20 November 2002 (revised 6 December 2002)

International Truck and Engine Corporation (International) has released a report from a study comparing exhaust emissions from school buses in compressed natural gas (CNG), low emitting diesel, and conventional diesel engine configurations. It was concluded that emissions from CNG school buses contain higher levels of air pollutants and toxic air contaminants than those in school buses powered by advanced-technology, low-emitting diesel engines.

The study—conducted by the Southwest Research Institute (SwRI)—was sponsored by International, which has begun selling a low-emitting, particulate filter equipped diesel engine certified to EPA 2007 PM and HC emission standards, along with ConocoPhillips, a producer of the ultra low sulfur fuel that enables the use of the new diesel technology. The report was presented at the recent SAE International Truck & Bus Meeting in Detroit, MI.

The same diesel bus, an American Transportation Corporation RE bus powered by a 2001 model year International DT 530 engine, was tested in both the conventional and the low emitting diesel (Green Diesel Technology®) configurations to minimize the effects of vehicle-to-vehicle variation. The low emitting diesel configuration used a catalyzed diesel particulate filter (CDPF) and a low-NOx engine control module (ECM), and was fueled with ultra-low-sulfur fuel provided by ConocoPhillips. The natural gas school bus was a 2000 model year Blue Bird All-American powered by an 8.1-Liter John Deere natural gas engine. The natural gas bus was in the same size category as the diesel bus and approximately the same engine power rating. Both vehicles were well within their warranted service lives. Emissions were tested over the chassis dynamometer City-Suburban Heavy Vehicle Cycle. A test consisted of three consecutive runs of the cycle, consuming about 85 minutes and 21 miles. The average of three of these tests was considered to be the emission value for each bus.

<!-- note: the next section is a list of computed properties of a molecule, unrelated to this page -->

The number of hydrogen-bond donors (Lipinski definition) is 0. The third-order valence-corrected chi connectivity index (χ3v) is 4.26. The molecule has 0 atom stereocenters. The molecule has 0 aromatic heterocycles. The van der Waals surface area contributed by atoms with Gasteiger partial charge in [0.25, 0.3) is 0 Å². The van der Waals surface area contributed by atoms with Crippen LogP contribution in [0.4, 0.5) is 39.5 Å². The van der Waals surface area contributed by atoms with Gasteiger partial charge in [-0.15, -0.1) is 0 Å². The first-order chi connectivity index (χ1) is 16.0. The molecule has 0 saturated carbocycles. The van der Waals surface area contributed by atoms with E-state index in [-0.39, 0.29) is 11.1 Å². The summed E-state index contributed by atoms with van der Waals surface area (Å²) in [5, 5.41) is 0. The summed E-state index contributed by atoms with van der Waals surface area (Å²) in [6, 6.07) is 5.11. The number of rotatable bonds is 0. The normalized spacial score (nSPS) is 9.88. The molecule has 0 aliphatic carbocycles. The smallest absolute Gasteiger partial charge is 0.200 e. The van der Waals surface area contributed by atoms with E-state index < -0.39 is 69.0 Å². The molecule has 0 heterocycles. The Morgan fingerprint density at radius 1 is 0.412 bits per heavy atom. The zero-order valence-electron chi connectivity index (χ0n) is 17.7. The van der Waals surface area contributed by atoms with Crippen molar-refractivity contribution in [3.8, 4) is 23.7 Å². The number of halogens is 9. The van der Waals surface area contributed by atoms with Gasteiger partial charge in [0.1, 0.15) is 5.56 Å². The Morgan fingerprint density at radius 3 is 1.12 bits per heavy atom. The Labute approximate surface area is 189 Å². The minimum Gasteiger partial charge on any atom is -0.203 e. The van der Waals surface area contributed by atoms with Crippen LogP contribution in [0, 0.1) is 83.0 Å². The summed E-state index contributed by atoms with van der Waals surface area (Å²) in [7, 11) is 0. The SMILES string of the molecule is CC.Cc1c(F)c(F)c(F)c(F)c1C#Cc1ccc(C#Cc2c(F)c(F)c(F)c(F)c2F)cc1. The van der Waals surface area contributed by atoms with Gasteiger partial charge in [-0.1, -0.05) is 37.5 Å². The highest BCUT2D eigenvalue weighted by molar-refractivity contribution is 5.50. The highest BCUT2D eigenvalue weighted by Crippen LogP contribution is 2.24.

The study found the following:

  • Compared to low-emitting diesel, the CNG exhaust had higher levels of six toxic air contaminants (TAC) listed by the California Air Resources Board (ARB)—acetaldehyde, acrolein, benzene, formaldehyde, methyl ethyl ketone, and propionaldehyde—and did not have lower emissions of any TAC.
  • Compared to conventional diesel, natural gas had higher emissions of several TACs (acetaldehyde, acrolein, 1,3-butadiene, formaldehyde, propionaldehyde), although it also had lower emissions of several TACs.
  • Several hydrocarbons not identified as TACs by ARB also were detected. Natural gas had the highest emissions of total aldehydes and ketones and other hydrocarbons.
  • For all the PAH compounds, the highest emission level was associated with the conventional diesel configuration. The low-emitting diesel and natural gas had similar low emissions of PAHs.
  • Low-emitting diesel had the lowest emissions of NOx, NO, PM, SOF, THC, NMHC, methane, and CO, but had the highest emissions of NO2 and CO2.
  • The natural gas vehicle had the highest emissions of NOx, NO, THC, NMHC, methane and CO, but the lowest emissions of CO2 and lower emissions of NO2 than low-emitting diesel.
  • Although the NOx emissions from the low-emitting diesel configuration were significantly lower than the other two configurations, it produced more NO2 because of the CDPF.
  • The low-emitting diesel configuration reduced the average total PM emissions to about one-fifth the level obtained from the natural gas configuration and about one-eighteenth the level for conventional diesel.
  • THC and NMHC levels were essentially zero for the low-emitting diesel configuration.
  • Although the NMHC levels for both conventional diesel and natural gas were similar, THC emissions for natural gas were 24 times the level observed for conventional diesel. The bulk of the THC in natural gas exhaust was methane.

Remarkably similar conclusions have been reached in the ongoing comparison of CNG and diesel urban buses conducted by the California ARB. The first stage of the research, released in April, found that many emissions, including several air toxics of carcinogenic potential, were higher in CNG than in low emission diesel.

These findings challenge the notion that natural gas engines are inherently cleaner than diesel. The overall emission performance depends not on the fuel alone, but on the entire fuel-engine-aftertreatment system. With recent advances in technology, the diesel engines are often cleaner than natural gas engines, once the benchmark for low emission powerplant.

For a complete report, available from International as a pdf file, e-mail cathy.hope@nav-international.com.

Source: Navistar International Corporation